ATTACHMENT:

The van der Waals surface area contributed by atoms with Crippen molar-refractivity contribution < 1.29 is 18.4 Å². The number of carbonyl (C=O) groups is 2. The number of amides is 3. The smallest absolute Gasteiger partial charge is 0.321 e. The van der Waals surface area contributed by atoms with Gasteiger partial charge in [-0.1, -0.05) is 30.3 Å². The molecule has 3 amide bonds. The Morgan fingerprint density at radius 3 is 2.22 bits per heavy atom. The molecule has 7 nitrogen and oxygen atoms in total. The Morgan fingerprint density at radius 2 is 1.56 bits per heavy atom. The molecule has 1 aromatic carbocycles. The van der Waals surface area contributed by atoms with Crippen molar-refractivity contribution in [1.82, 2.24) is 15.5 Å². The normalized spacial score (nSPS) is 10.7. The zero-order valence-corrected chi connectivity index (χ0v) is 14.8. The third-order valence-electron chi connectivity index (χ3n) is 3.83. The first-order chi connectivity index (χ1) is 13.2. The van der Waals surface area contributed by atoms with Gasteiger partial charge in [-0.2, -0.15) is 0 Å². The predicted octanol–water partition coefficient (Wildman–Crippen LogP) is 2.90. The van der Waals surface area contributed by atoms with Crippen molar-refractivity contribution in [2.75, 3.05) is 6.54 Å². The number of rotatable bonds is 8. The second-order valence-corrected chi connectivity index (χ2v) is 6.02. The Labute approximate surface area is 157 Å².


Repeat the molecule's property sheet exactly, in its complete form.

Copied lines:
The van der Waals surface area contributed by atoms with Crippen molar-refractivity contribution < 1.29 is 18.4 Å². The number of carbonyl (C=O) groups is 2. The number of amides is 3. The smallest absolute Gasteiger partial charge is 0.321 e. The van der Waals surface area contributed by atoms with Gasteiger partial charge in [-0.1, -0.05) is 30.3 Å². The molecule has 3 amide bonds. The Morgan fingerprint density at radius 3 is 2.22 bits per heavy atom. The molecule has 7 nitrogen and oxygen atoms in total. The Morgan fingerprint density at radius 2 is 1.56 bits per heavy atom. The molecule has 1 aromatic carbocycles. The van der Waals surface area contributed by atoms with Crippen molar-refractivity contribution in [1.82, 2.24) is 15.5 Å². The normalized spacial score (nSPS) is 10.7. The zero-order valence-corrected chi connectivity index (χ0v) is 14.8. The third-order valence-electron chi connectivity index (χ3n) is 3.83. The first-order chi connectivity index (χ1) is 13.2. The van der Waals surface area contributed by atoms with Gasteiger partial charge in [-0.2, -0.15) is 0 Å². The predicted octanol–water partition coefficient (Wildman–Crippen LogP) is 2.90. The van der Waals surface area contributed by atoms with Crippen molar-refractivity contribution in [2.75, 3.05) is 6.54 Å². The number of rotatable bonds is 8. The second-order valence-corrected chi connectivity index (χ2v) is 6.02. The Labute approximate surface area is 157 Å².